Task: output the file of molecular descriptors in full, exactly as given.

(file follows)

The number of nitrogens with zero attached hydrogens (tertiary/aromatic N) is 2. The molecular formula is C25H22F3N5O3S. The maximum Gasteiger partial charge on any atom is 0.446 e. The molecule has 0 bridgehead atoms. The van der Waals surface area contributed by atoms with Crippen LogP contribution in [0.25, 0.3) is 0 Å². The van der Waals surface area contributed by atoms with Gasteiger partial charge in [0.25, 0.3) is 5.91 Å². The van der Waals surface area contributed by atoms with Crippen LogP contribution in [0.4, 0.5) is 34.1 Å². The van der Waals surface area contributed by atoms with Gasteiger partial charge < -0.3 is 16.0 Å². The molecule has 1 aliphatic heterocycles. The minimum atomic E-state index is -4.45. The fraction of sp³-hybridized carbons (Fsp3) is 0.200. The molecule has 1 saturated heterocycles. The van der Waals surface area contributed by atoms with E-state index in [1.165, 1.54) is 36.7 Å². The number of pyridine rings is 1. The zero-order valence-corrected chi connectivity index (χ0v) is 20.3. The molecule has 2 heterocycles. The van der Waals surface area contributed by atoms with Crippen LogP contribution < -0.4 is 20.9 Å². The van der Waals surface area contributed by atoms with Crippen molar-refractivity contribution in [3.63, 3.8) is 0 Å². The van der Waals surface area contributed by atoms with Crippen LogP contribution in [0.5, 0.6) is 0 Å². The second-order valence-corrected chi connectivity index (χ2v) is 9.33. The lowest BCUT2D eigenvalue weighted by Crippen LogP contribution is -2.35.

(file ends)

The number of nitrogens with zero attached hydrogens (tertiary/aromatic N) is 2. The molecular formula is C25H22F3N5O3S. The maximum Gasteiger partial charge on any atom is 0.446 e. The molecule has 0 bridgehead atoms. The van der Waals surface area contributed by atoms with Crippen LogP contribution in [0.25, 0.3) is 0 Å². The van der Waals surface area contributed by atoms with Gasteiger partial charge in [0.25, 0.3) is 5.91 Å². The van der Waals surface area contributed by atoms with Crippen LogP contribution in [0.4, 0.5) is 34.1 Å². The van der Waals surface area contributed by atoms with Gasteiger partial charge < -0.3 is 16.0 Å². The molecule has 1 aliphatic heterocycles. The minimum atomic E-state index is -4.45. The fraction of sp³-hybridized carbons (Fsp3) is 0.200. The molecule has 1 saturated heterocycles. The van der Waals surface area contributed by atoms with E-state index in [1.165, 1.54) is 36.7 Å². The number of pyridine rings is 1. The zero-order valence-corrected chi connectivity index (χ0v) is 20.3. The molecule has 2 heterocycles. The van der Waals surface area contributed by atoms with Crippen LogP contribution < -0.4 is 20.9 Å². The van der Waals surface area contributed by atoms with Crippen molar-refractivity contribution in [3.63, 3.8) is 0 Å². The van der Waals surface area contributed by atoms with Crippen LogP contribution in [0.5, 0.6) is 0 Å². The second-order valence-corrected chi connectivity index (χ2v) is 9.33. The lowest BCUT2D eigenvalue weighted by Crippen LogP contribution is -2.35.